DIGITAL CITIZENSHIP In the digital world, what you post online can define who you are. Being a good digital citizen means positively contributing to the digital space, respecting other people’s views even if you don’t agree, and reporting issues that disrupt a positive digital environment. Your digital footprint or reputation is left online when you post on blogs, upload videos and pictures, or even leave comments on websites. No matter what your online actions are, consider that what you share can leave a permanent record, even if you click delete. Therefore, be extra careful about what you share online and with whom you share content. The DCSD Digital Dreamers Program and 1:1 device implementation for grades 6-12 transform how students learn and teachers teach. Having a device to use for school is a privilege that carries responsibilities. The DCSD Acceptable Use Policy (AUP) outlines rules and guidelines for using DCSD devices and network resources. It outlines what you can and cannot do with school-issued technology. Learn more about Digital Dreamers at:


TAKE CYBERBULLYING SERIOUSLY Cyberbullying happens when kids bully each other through electronic technology. Cyberbullying includes sending, posting, or sharing negative, harmful, false, or mean content about someone else. There can be a fine line when it comes to cyberbullying. It can include sharing personal or private information about someone else, causing embarrassment or humiliation. Some cyberbullying crosses the line into unlawful or criminal behavior. Specific examples of cyberbullying include:

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Intimidating or threatening people Threats against the school or people’s property

Using another person’s log-in or password to send inappropriate messages and images

Creating fake profiles of other people

Creating websites to embarrass, threaten, or socially isolate other person

Circulating offensive photos or videos

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Texting offensive messages Creating rumors and posting false information about people

To get more information on cyberbullying and drawing the line between digital use and digital abuse, please visit:

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What is a Googol?

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a. Search Engine b. A large Number c. Virtual Pet d. France Dance

How to Prevent Cyberbullying: A Guide for Parents, Caregivers, and Youth

Click to download or scan code

Have a Plan

In the event your family experiences cyberbullying, it’s a good idea to have a plan in place. Never respond to offensive online behavior, and be sure to save any messages that could be used as evidence when you report the behavior. For more information on reporting cyberbullying, please visit:

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RECOGNIZING 7 COMMON CYBERBULLYING TACTICS It is important to understand how children are cyberbullied so it can be easily recognized, and action can be taken. Common cyberbullying tactics include: Posting comments or rumors about someone online that are mean, hurtful, or embarrassing. Threatening to hurt someone or telling them to kill themselves. Posting a mean or hurtful picture or video. Pretending to be someone else online in order to solicit or post personal or false information about someone else. Posting mean or hateful names, comments, or content about any race, religion, ethnicity, or other personal characteristics online. Creating a mean or hurtful webpage about someone. “Doxing,” an abbreviated form of the word documents, is a form of online harassment used to exact revenge and to threaten and destroy the privacy of individuals by making their personal information public, including addresses, social security, credit card, and phone numbers, links to social media accounts, and other private data.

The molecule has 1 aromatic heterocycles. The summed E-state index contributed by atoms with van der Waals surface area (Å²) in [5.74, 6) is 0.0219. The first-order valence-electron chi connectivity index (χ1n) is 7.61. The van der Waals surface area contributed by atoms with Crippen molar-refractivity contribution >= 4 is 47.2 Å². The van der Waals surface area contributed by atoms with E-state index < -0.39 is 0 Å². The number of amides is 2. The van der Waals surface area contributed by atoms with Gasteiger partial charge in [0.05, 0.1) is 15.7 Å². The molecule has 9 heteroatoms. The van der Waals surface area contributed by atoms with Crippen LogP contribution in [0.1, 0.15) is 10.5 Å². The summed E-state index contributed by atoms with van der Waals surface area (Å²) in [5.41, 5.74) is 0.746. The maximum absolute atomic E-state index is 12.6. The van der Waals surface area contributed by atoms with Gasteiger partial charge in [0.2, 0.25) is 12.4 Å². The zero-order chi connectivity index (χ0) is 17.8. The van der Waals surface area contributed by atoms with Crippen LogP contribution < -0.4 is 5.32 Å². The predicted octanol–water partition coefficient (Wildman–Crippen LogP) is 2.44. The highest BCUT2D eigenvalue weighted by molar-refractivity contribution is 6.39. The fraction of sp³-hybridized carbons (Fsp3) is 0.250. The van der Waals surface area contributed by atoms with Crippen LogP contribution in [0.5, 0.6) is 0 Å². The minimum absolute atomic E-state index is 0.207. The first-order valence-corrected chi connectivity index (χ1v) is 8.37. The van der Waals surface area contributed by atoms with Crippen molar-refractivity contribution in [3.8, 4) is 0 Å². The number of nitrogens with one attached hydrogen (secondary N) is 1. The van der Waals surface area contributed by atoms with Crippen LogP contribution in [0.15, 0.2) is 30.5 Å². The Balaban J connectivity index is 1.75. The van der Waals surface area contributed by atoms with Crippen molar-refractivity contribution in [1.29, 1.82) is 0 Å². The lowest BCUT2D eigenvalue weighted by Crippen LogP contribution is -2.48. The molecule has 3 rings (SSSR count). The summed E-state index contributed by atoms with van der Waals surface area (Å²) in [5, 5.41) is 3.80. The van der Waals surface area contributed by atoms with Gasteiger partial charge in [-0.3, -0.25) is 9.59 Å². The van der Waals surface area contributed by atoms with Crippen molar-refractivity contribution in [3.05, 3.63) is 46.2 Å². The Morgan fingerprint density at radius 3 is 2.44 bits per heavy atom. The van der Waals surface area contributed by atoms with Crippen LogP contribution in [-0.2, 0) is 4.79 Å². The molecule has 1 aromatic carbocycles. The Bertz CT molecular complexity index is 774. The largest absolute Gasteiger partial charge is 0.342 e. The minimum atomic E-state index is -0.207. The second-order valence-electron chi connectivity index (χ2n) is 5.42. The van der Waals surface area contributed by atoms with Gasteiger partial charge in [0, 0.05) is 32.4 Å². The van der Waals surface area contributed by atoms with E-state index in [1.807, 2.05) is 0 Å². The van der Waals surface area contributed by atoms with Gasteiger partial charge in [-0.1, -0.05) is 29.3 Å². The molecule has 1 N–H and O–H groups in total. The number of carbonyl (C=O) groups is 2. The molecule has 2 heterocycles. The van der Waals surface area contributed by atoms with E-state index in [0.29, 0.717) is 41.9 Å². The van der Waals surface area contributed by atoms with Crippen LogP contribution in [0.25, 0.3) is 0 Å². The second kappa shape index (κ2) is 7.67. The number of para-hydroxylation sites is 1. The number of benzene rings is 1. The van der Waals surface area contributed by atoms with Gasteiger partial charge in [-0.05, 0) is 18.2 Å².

ADHERE TO THE GUIDELINES Review the DCSD Board of Education Policy and Student Guidelines Student Social Media Guidelines are recommendations that can help students establish a healthy social media presence online. To review Student Social Media Guidelines, please visit here:



ADDITIONAL WEB RESOURCES “Facebook, Instagram, and Social.” Parent Concern. Web. Aug. 11, 2015. DeKalb County School District National Center for Missing and exploited Children:


True or false? “Trolling” is a fun activity kids do to celebrate good grades at school.


A N SW ERS True or false? TikTok app offers time management features. Answer: True Parents can decide whether their child can search for content, users, songs, or hashtags and set daily screen time (40 to 120 minutes a day). Source:

Which country was first to use the word “Selfie”? Answer: Australia The first-known appearance of selfie in written form occurred in 2002 on an Australian news website, but the word didn’t see much use until 2012. By November 2013, selfie was appearing frequently enough in print and electronic media that Oxford Dictionaries (publisher of the Oxford English Dictionary as well as other dictionaries) chose the word as its Word of the Year. Source:

Which of the following is a Microblogging platform? Answer: Twitter Twitter is an online micro blogging and social networking website that is used to provide information, commentary and descriptions of events, and highlight certain audio or video content.

What is a Googol? Answer: A large number The figure 1 followed by 100 zeros (10100), named by Milton Sirotta, the nephew of the American mathematician Edward Kasner, who was working with large numbers. Google, on the other hand, is the name of a search engine. Source:

True or false? “Trolling” is a fun activity kids do to celebrate good grades at school. Answer: False Trolling is Cyberbullying and is posting something anonymously just to get people angry and to respond. Source: